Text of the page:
For perhaps the first time in history, someone has received a jail sentence for using an emoticon. When a 19-year-old Frenchman showed up for his drunk driving hearing, he deleted his record at an unattended computer and replaced it with ;) -- a winking smiley face.
The judge, less than amused, slapped him with a three-month suspended prison sentence, a $425 fine, and a suspended drivers license. The man's response? :-O
In today's Motley Fool Take:
- J&J's Positive Stent
- Quote of Note
- Capital Spending Clampdown
- Shameless Plug: Free Stock-Picking Advice
- Save More (Simply)
- Ford's Redlined Results
- Discussion Board of the Day: Drivers
- Quick Takes: Wells Fargo, Northwest Airlines, Knight-Ridder, more
- And Finally...
Prolonged stock market declines are good for something: They make stand-out companies truly stand out. Johnson & Johnson
J&J reported record fourth-quarter sales of $9.4 billion, up 14.3%. For all of 2002, sales rose 12.3% to $36.3 billion, and net earnings increased 17% to $6.7 billion. Profit margins were all up from last year: gross margin, 71%; operating margin, 26%; net, 18%
Continued strong sales of anemia drugs drove pharmaceutical sales 15% higher last year, to top $17 billion. Drugs are usually the star at J&J, but it may be medical devices this year.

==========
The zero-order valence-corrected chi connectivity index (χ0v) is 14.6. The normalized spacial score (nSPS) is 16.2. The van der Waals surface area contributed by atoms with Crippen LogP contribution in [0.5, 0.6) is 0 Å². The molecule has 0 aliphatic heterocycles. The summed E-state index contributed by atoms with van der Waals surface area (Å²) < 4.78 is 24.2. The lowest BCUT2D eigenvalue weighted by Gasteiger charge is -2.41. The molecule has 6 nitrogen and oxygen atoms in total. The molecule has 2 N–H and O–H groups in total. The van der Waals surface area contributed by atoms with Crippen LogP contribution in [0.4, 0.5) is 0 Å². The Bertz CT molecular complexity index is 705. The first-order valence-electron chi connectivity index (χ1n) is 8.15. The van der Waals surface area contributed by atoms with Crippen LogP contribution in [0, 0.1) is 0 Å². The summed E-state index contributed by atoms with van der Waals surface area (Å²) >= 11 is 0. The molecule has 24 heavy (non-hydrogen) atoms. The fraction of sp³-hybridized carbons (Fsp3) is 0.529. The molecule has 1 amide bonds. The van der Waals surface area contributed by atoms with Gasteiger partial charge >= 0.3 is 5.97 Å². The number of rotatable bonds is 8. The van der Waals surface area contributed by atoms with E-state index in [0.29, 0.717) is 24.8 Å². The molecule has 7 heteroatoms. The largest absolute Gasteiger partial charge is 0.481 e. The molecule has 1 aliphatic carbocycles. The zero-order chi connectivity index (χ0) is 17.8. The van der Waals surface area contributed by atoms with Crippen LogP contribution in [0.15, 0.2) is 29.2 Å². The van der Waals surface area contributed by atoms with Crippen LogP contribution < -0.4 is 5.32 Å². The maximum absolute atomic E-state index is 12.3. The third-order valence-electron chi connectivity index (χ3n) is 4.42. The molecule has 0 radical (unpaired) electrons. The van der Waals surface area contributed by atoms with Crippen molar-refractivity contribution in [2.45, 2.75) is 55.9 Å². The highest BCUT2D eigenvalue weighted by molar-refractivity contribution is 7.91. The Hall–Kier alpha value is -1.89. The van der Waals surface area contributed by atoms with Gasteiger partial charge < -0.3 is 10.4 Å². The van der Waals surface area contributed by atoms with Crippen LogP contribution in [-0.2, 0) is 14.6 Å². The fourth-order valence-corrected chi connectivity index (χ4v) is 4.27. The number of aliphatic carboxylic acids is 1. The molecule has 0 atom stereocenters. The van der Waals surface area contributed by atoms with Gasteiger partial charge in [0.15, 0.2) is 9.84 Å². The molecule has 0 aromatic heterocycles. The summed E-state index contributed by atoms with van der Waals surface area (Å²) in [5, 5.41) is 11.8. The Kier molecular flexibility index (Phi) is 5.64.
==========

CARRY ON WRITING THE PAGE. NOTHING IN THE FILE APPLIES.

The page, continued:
Medical device sales rose 13% to $12.6 billion last year. This spring, J&J expects to launch Cypher in North America, a drug-coated stent that promises J&J the lion's share of a billion-dollar market for at least the intermediate term. Annual stent sales are expected to at least double from $2 billion following the introduction of drug-coated stents.
Management professed comfort with 2003 earnings-per-share estimates of $2.62, up 17% on about 11% sales growth, but it warned against raising estimates. An expected slowdown in drug sales will likely staunch any upside surprises in 2003. At $54 per share, J&J sits at 24.7 times past earnings and 20.6 times 2003 estimates. It's at about 21 times free cash flow (FCF).
Here's annual growth in...
Sales Oper. Inc. FCF 1999 14.7% 35.6% 17.2% 2000 6.5% 16.8% 27.2% 2001 10.5% 14.9% 36.8% 2002 12.3% 21.1% 25%-30% (est.)